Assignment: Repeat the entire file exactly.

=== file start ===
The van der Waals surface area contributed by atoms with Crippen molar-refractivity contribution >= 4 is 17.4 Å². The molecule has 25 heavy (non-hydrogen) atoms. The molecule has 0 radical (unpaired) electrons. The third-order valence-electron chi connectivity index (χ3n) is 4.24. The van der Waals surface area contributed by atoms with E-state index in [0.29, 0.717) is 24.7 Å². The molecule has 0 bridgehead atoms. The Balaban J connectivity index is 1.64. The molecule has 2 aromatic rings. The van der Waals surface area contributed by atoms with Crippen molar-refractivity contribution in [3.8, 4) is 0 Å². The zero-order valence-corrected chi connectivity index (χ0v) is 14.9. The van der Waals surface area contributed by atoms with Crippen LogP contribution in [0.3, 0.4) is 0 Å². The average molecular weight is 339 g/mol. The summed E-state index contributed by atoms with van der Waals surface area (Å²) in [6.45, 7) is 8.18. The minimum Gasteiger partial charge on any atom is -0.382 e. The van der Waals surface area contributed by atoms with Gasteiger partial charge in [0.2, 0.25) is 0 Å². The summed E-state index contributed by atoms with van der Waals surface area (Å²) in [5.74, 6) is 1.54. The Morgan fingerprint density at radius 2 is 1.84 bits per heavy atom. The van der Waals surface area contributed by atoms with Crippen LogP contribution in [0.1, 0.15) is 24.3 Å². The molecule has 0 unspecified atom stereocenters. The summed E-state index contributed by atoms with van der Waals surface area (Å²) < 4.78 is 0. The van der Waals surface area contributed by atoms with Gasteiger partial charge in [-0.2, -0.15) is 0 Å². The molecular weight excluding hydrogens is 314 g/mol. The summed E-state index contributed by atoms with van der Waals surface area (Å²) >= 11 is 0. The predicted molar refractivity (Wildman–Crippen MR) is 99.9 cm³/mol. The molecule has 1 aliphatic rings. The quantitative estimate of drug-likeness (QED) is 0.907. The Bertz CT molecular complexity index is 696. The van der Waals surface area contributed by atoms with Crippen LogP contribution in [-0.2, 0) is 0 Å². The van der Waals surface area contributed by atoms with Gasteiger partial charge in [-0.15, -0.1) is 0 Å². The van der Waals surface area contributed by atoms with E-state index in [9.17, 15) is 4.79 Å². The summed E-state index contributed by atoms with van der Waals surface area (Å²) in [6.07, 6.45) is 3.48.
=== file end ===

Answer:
The van der Waals surface area contributed by atoms with Crippen molar-refractivity contribution >= 4 is 17.4 Å². The molecule has 25 heavy (non-hydrogen) atoms. The molecule has 0 radical (unpaired) electrons. The third-order valence-electron chi connectivity index (χ3n) is 4.24. The van der Waals surface area contributed by atoms with E-state index in [0.29, 0.717) is 24.7 Å². The molecule has 0 bridgehead atoms. The Balaban J connectivity index is 1.64. The molecule has 2 aromatic rings. The van der Waals surface area contributed by atoms with Crippen molar-refractivity contribution in [3.8, 4) is 0 Å². The zero-order valence-corrected chi connectivity index (χ0v) is 14.9. The van der Waals surface area contributed by atoms with Crippen LogP contribution in [0.3, 0.4) is 0 Å². The average molecular weight is 339 g/mol. The summed E-state index contributed by atoms with van der Waals surface area (Å²) in [6.45, 7) is 8.18. The minimum Gasteiger partial charge on any atom is -0.382 e. The van der Waals surface area contributed by atoms with Gasteiger partial charge in [0.2, 0.25) is 0 Å². The summed E-state index contributed by atoms with van der Waals surface area (Å²) in [5.74, 6) is 1.54. The Morgan fingerprint density at radius 2 is 1.84 bits per heavy atom. The van der Waals surface area contributed by atoms with Crippen LogP contribution in [0.1, 0.15) is 24.3 Å². The molecule has 0 unspecified atom stereocenters. The summed E-state index contributed by atoms with van der Waals surface area (Å²) < 4.78 is 0. The van der Waals surface area contributed by atoms with Gasteiger partial charge in [-0.2, -0.15) is 0 Å². The molecular weight excluding hydrogens is 314 g/mol. The summed E-state index contributed by atoms with van der Waals surface area (Å²) >= 11 is 0. The predicted molar refractivity (Wildman–Crippen MR) is 99.9 cm³/mol. The molecule has 1 aliphatic rings. The quantitative estimate of drug-likeness (QED) is 0.907. The Bertz CT molecular complexity index is 696. The van der Waals surface area contributed by atoms with Crippen LogP contribution in [-0.2, 0) is 0 Å². The van der Waals surface area contributed by atoms with Gasteiger partial charge in [-0.15, -0.1) is 0 Å². The van der Waals surface area contributed by atoms with E-state index in [9.17, 15) is 4.79 Å². The summed E-state index contributed by atoms with van der Waals surface area (Å²) in [6.07, 6.45) is 3.48.